Cloning is Ethically and Morally Wrong

The question shakes us all to our very souls. For humans to consider the cloning of one another

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forces them all to question the very concepts of right and wrong that make them all human. The cloning of any species, whether they be human or non-human, is ethically and morally wrong. Scientists and ethicists alike have debated the implications of human and non-human cloning extensively since 1997 when scientists at the Roslin Institute in Scotland produced Dolly. No direct conclusions have been drawn, but compelling arguments state that cloning of both human and non-human species results in harmful physical and psychological effects on both groups. The following issues dealing with cloning and its ethical and moral implications will be addressed: cloning of human beings would result in severe psychological effects in the cloned child, and that the cloning of non-human species subjects them to unethical or moral treatment for human needs.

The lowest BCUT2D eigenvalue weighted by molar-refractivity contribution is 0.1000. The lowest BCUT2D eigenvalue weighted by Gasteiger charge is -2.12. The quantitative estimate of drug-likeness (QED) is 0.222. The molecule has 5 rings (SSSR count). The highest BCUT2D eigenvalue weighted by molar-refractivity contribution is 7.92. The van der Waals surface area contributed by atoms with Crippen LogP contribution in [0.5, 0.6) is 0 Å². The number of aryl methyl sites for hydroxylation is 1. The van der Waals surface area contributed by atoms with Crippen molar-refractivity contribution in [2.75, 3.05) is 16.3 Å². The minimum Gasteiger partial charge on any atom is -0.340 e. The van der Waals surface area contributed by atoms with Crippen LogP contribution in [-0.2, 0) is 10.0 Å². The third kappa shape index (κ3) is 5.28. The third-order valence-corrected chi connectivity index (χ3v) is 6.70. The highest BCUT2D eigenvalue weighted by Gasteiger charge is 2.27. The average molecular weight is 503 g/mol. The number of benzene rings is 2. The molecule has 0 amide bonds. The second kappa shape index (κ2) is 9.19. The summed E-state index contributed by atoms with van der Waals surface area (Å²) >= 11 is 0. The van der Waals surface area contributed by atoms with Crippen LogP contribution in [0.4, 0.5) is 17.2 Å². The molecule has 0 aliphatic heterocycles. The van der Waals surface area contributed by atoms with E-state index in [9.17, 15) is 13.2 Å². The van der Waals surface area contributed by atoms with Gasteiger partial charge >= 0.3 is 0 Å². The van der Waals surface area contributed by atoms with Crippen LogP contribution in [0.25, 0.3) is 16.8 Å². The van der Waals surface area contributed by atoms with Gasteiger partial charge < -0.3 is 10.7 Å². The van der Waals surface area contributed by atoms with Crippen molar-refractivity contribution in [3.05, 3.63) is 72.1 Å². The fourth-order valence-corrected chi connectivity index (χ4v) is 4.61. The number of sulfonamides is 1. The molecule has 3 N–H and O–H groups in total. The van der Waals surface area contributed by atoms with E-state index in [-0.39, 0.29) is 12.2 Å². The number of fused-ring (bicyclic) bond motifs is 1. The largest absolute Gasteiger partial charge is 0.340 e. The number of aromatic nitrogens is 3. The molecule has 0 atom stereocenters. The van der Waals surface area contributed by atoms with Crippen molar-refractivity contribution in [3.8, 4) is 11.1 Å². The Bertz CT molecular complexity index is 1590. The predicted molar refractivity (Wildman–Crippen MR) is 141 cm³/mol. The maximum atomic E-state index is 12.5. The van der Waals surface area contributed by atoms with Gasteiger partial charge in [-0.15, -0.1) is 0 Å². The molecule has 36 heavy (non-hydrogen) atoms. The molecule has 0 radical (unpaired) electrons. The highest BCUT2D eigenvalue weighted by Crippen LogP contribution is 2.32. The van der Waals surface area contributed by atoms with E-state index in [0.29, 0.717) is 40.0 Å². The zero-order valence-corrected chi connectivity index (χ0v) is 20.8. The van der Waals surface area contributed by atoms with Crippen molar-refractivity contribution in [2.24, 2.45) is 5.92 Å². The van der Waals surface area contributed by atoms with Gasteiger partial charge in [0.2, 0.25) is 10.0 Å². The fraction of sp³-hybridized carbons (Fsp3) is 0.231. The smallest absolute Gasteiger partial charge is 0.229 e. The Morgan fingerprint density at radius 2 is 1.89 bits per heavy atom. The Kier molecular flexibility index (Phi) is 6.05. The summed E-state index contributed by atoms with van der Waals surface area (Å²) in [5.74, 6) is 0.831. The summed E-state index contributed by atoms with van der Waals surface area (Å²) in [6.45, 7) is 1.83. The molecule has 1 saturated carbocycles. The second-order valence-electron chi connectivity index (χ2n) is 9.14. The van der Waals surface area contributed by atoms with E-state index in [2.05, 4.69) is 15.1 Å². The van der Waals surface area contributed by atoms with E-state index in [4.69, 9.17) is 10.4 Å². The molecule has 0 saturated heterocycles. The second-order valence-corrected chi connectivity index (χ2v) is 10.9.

The possible physical damage that could be done if human cloning became a reality is obvious when one looks at the sheer loss of life that occurred before the birth of Dolly. Less than ten percent of the initial transfers survive to be healthy creatures. There were 277 trial implants of nuclei. Nineteen of those 277 were deemed healthy while the others were discarded. Five of those nineteen survived, but four of them died within ten days of birth of sever abnormalities. Dolly was the only one to survive (Fact: Adler 1996). If those nuclei were human, "the cellular body count would look like sheer carnage" (Logic: Kluger 1997). Even Ian Wilmut, one of the scientists accredited with the cloning phenomenon at the Roslin Institute agrees, "the more you interfere with reproduction, the more danger there is of things going wrong" (Expert Opinion). The psychological effects of cloning are less obvious, but none the less, very plausible. In addition to physical harms, there! are worries about the psychological harms on cloned human children. One of those harms is the loss of identity, or sense of uniqueness and individuality. Many argue that cloning crates serious issues of identity and individuality and forces humans to consider the definition of self. Gilbert Meilaender commented on the importance of genetic uniqueness not only to the child but to the parent as well when he appeared before the National Bioethics Advisory Commission on March 13, 1997. He states that "children begin with a kind of genetic independence of the parent. They replicate neither their father nor their mother. That is a reminder of the independence that the parent must eventually grant them...To lose even in principle this sense of the child as a gift will not be good for the children" (Expert Opinion). Others look souly at the child, like philosopher Hans Jonas. He suggests that humans have an inherent "right to ignorance" or a quality of "separateness." Hum! an cloning, in which there is a time gap between the beginning of the lives of the earlier and later twin, is fundamentally different from homozygous twins that are born at the same time and have a simultaneous beginning of their lives. Ignorance of the effect of one's genes on one's future is necessary for the spontaneous construction of life and self (Jonas